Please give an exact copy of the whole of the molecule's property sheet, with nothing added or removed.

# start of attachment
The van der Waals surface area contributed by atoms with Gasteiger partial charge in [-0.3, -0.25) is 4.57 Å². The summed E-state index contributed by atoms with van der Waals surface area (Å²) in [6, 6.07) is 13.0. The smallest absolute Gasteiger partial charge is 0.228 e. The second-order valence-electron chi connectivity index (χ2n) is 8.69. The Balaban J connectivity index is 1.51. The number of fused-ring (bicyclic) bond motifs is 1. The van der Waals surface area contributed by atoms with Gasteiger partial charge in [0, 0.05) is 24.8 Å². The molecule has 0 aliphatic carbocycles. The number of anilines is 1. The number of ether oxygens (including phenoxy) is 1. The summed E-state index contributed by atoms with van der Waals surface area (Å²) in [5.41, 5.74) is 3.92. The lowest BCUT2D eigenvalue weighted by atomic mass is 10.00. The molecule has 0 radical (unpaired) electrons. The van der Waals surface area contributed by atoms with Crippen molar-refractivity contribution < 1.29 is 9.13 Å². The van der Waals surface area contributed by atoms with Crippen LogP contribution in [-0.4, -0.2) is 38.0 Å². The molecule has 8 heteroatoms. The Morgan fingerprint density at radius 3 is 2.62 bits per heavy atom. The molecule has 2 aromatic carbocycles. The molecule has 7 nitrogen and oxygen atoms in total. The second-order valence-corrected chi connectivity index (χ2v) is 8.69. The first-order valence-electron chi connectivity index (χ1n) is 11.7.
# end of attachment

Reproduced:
The van der Waals surface area contributed by atoms with Gasteiger partial charge in [-0.3, -0.25) is 4.57 Å². The summed E-state index contributed by atoms with van der Waals surface area (Å²) in [6, 6.07) is 13.0. The smallest absolute Gasteiger partial charge is 0.228 e. The second-order valence-electron chi connectivity index (χ2n) is 8.69. The Balaban J connectivity index is 1.51. The number of fused-ring (bicyclic) bond motifs is 1. The van der Waals surface area contributed by atoms with Gasteiger partial charge in [0, 0.05) is 24.8 Å². The molecule has 0 aliphatic carbocycles. The number of anilines is 1. The number of ether oxygens (including phenoxy) is 1. The summed E-state index contributed by atoms with van der Waals surface area (Å²) in [5.41, 5.74) is 3.92. The lowest BCUT2D eigenvalue weighted by atomic mass is 10.00. The molecule has 0 radical (unpaired) electrons. The van der Waals surface area contributed by atoms with Crippen molar-refractivity contribution < 1.29 is 9.13 Å². The van der Waals surface area contributed by atoms with Crippen LogP contribution in [-0.4, -0.2) is 38.0 Å². The molecule has 8 heteroatoms. The Morgan fingerprint density at radius 3 is 2.62 bits per heavy atom. The molecule has 2 aromatic carbocycles. The molecule has 7 nitrogen and oxygen atoms in total. The second-order valence-corrected chi connectivity index (χ2v) is 8.69. The first-order valence-electron chi connectivity index (χ1n) is 11.7.